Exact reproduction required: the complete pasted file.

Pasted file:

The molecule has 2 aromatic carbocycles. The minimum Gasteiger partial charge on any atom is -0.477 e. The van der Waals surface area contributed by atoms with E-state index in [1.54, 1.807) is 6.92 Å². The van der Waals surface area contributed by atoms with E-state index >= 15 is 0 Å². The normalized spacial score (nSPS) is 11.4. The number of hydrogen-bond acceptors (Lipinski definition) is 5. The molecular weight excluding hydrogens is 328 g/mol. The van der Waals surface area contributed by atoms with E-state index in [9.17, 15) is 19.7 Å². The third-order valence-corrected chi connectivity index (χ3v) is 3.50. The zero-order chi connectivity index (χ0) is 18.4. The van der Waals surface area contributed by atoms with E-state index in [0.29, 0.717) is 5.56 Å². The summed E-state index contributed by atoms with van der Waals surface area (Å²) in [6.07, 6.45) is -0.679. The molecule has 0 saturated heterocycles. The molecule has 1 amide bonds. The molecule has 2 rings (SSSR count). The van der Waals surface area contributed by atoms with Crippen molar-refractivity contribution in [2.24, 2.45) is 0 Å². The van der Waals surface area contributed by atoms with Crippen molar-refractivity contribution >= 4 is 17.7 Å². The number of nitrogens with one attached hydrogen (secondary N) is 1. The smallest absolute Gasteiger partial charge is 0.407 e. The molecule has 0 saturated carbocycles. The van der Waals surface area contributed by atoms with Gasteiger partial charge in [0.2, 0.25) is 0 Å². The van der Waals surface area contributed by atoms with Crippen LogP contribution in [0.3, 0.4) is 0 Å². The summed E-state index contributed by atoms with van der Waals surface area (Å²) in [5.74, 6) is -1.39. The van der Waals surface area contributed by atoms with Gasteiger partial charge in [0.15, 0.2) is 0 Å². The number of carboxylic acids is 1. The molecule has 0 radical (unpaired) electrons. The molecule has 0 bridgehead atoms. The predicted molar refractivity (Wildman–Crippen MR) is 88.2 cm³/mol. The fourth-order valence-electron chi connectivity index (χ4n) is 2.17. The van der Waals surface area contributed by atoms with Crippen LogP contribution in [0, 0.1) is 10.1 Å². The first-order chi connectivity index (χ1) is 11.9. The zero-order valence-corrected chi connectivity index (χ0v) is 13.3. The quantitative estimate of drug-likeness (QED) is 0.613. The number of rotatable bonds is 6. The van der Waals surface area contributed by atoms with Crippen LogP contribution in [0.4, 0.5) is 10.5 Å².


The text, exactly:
The molecule has 2 aromatic carbocycles. The minimum Gasteiger partial charge on any atom is -0.477 e. The van der Waals surface area contributed by atoms with E-state index in [1.54, 1.807) is 6.92 Å². The van der Waals surface area contributed by atoms with E-state index >= 15 is 0 Å². The normalized spacial score (nSPS) is 11.4. The number of hydrogen-bond acceptors (Lipinski definition) is 5. The molecular weight excluding hydrogens is 328 g/mol. The van der Waals surface area contributed by atoms with E-state index in [9.17, 15) is 19.7 Å². The third-order valence-corrected chi connectivity index (χ3v) is 3.50. The zero-order chi connectivity index (χ0) is 18.4. The van der Waals surface area contributed by atoms with E-state index in [0.29, 0.717) is 5.56 Å². The summed E-state index contributed by atoms with van der Waals surface area (Å²) in [6.07, 6.45) is -0.679. The molecule has 0 saturated heterocycles. The molecule has 1 amide bonds. The molecule has 2 rings (SSSR count). The van der Waals surface area contributed by atoms with Crippen molar-refractivity contribution in [2.24, 2.45) is 0 Å². The van der Waals surface area contributed by atoms with Crippen molar-refractivity contribution >= 4 is 17.7 Å². The number of nitrogens with one attached hydrogen (secondary N) is 1. The smallest absolute Gasteiger partial charge is 0.407 e. The molecule has 0 saturated carbocycles. The van der Waals surface area contributed by atoms with Gasteiger partial charge in [0.2, 0.25) is 0 Å². The van der Waals surface area contributed by atoms with Crippen LogP contribution in [0.3, 0.4) is 0 Å². The summed E-state index contributed by atoms with van der Waals surface area (Å²) in [5.74, 6) is -1.39. The van der Waals surface area contributed by atoms with Gasteiger partial charge in [0.15, 0.2) is 0 Å². The number of carboxylic acids is 1. The molecule has 0 radical (unpaired) electrons. The molecule has 0 bridgehead atoms. The predicted molar refractivity (Wildman–Crippen MR) is 88.2 cm³/mol. The fourth-order valence-electron chi connectivity index (χ4n) is 2.17. The van der Waals surface area contributed by atoms with Crippen LogP contribution in [0, 0.1) is 10.1 Å². The first-order chi connectivity index (χ1) is 11.9. The zero-order valence-corrected chi connectivity index (χ0v) is 13.3. The quantitative estimate of drug-likeness (QED) is 0.613. The number of rotatable bonds is 6. The van der Waals surface area contributed by atoms with Crippen LogP contribution in [0.4, 0.5) is 10.5 Å².